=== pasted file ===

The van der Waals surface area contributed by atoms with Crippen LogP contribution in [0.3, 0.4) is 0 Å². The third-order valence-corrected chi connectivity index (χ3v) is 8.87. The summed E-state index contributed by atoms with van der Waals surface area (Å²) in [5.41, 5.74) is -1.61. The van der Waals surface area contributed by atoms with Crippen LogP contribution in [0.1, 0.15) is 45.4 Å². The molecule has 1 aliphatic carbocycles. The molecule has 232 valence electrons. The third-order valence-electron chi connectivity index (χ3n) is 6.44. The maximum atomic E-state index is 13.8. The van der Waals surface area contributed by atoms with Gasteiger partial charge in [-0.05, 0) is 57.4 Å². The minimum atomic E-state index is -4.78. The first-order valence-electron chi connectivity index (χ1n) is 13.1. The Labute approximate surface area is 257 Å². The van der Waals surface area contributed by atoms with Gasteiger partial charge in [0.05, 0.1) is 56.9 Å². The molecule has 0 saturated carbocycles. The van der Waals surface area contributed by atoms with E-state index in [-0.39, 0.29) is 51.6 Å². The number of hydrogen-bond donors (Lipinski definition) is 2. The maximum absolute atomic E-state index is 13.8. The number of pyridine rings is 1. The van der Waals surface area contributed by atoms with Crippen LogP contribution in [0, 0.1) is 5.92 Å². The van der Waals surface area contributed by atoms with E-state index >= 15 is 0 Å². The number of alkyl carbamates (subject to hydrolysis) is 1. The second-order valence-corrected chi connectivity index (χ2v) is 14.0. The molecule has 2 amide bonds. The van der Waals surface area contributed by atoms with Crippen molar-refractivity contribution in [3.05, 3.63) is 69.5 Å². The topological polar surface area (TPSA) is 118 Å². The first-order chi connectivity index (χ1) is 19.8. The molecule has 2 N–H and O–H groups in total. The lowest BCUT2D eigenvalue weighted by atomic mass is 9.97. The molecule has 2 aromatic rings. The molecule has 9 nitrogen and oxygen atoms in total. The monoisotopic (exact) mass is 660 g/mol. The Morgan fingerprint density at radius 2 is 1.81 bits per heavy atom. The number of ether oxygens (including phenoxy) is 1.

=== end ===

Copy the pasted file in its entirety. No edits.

The van der Waals surface area contributed by atoms with Crippen LogP contribution in [0.3, 0.4) is 0 Å². The third-order valence-corrected chi connectivity index (χ3v) is 8.87. The summed E-state index contributed by atoms with van der Waals surface area (Å²) in [5.41, 5.74) is -1.61. The van der Waals surface area contributed by atoms with Crippen LogP contribution in [0.1, 0.15) is 45.4 Å². The molecule has 1 aliphatic carbocycles. The molecule has 232 valence electrons. The third-order valence-electron chi connectivity index (χ3n) is 6.44. The maximum atomic E-state index is 13.8. The van der Waals surface area contributed by atoms with Gasteiger partial charge in [-0.05, 0) is 57.4 Å². The minimum atomic E-state index is -4.78. The first-order valence-electron chi connectivity index (χ1n) is 13.1. The Labute approximate surface area is 257 Å². The van der Waals surface area contributed by atoms with Gasteiger partial charge in [0.05, 0.1) is 56.9 Å². The molecule has 0 saturated carbocycles. The van der Waals surface area contributed by atoms with E-state index in [-0.39, 0.29) is 51.6 Å². The number of hydrogen-bond donors (Lipinski definition) is 2. The maximum absolute atomic E-state index is 13.8. The number of pyridine rings is 1. The van der Waals surface area contributed by atoms with Crippen LogP contribution in [0, 0.1) is 5.92 Å². The van der Waals surface area contributed by atoms with E-state index >= 15 is 0 Å². The number of alkyl carbamates (subject to hydrolysis) is 1. The second-order valence-corrected chi connectivity index (χ2v) is 14.0. The molecule has 2 amide bonds. The van der Waals surface area contributed by atoms with Crippen molar-refractivity contribution in [3.05, 3.63) is 69.5 Å². The topological polar surface area (TPSA) is 118 Å². The first-order chi connectivity index (χ1) is 19.8. The molecule has 2 N–H and O–H groups in total. The lowest BCUT2D eigenvalue weighted by atomic mass is 9.97. The molecule has 2 aromatic rings. The molecule has 9 nitrogen and oxygen atoms in total. The monoisotopic (exact) mass is 660 g/mol. The Morgan fingerprint density at radius 2 is 1.81 bits per heavy atom. The number of ether oxygens (including phenoxy) is 1.